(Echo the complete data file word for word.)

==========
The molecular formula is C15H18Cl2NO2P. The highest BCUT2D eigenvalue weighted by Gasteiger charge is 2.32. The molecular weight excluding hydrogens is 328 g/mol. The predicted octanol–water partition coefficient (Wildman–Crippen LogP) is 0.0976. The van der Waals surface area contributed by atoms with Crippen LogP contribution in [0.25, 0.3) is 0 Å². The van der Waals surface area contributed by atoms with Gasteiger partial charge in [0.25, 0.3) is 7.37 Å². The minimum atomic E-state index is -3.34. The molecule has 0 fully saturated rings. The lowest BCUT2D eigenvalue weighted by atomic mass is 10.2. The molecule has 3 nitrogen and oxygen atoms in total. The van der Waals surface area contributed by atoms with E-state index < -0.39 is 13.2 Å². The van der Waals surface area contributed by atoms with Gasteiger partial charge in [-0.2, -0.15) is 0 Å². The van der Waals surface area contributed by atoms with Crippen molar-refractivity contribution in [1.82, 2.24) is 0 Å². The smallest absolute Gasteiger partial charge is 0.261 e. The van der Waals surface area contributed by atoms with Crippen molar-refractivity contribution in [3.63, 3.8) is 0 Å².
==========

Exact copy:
The molecular formula is C15H18Cl2NO2P. The highest BCUT2D eigenvalue weighted by Gasteiger charge is 2.32. The molecular weight excluding hydrogens is 328 g/mol. The predicted octanol–water partition coefficient (Wildman–Crippen LogP) is 0.0976. The van der Waals surface area contributed by atoms with Crippen LogP contribution in [0.25, 0.3) is 0 Å². The van der Waals surface area contributed by atoms with Gasteiger partial charge in [0.25, 0.3) is 7.37 Å². The minimum atomic E-state index is -3.34. The molecule has 0 fully saturated rings. The lowest BCUT2D eigenvalue weighted by atomic mass is 10.2. The molecule has 3 nitrogen and oxygen atoms in total. The van der Waals surface area contributed by atoms with E-state index < -0.39 is 13.2 Å². The van der Waals surface area contributed by atoms with Gasteiger partial charge in [-0.2, -0.15) is 0 Å². The van der Waals surface area contributed by atoms with Crippen molar-refractivity contribution in [1.82, 2.24) is 0 Å². The smallest absolute Gasteiger partial charge is 0.261 e. The van der Waals surface area contributed by atoms with Crippen molar-refractivity contribution in [3.63, 3.8) is 0 Å².